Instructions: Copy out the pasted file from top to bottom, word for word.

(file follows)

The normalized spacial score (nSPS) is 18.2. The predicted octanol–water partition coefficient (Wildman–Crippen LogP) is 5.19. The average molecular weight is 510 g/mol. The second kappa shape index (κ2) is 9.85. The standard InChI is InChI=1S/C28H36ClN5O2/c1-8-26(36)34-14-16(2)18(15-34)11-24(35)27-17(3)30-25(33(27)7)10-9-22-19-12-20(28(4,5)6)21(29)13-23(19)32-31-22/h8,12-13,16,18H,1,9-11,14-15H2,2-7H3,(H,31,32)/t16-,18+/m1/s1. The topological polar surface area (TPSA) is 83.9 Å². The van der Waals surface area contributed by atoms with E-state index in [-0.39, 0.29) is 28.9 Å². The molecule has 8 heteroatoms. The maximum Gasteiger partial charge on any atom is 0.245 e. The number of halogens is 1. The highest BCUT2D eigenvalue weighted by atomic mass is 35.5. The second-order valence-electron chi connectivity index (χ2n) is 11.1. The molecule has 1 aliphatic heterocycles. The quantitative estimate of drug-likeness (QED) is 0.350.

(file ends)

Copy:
The normalized spacial score (nSPS) is 18.2. The predicted octanol–water partition coefficient (Wildman–Crippen LogP) is 5.19. The average molecular weight is 510 g/mol. The second kappa shape index (κ2) is 9.85. The standard InChI is InChI=1S/C28H36ClN5O2/c1-8-26(36)34-14-16(2)18(15-34)11-24(35)27-17(3)30-25(33(27)7)10-9-22-19-12-20(28(4,5)6)21(29)13-23(19)32-31-22/h8,12-13,16,18H,1,9-11,14-15H2,2-7H3,(H,31,32)/t16-,18+/m1/s1. The topological polar surface area (TPSA) is 83.9 Å². The van der Waals surface area contributed by atoms with E-state index in [-0.39, 0.29) is 28.9 Å². The molecule has 8 heteroatoms. The maximum Gasteiger partial charge on any atom is 0.245 e. The number of halogens is 1. The highest BCUT2D eigenvalue weighted by atomic mass is 35.5. The second-order valence-electron chi connectivity index (χ2n) is 11.1. The molecule has 1 aliphatic heterocycles. The quantitative estimate of drug-likeness (QED) is 0.350.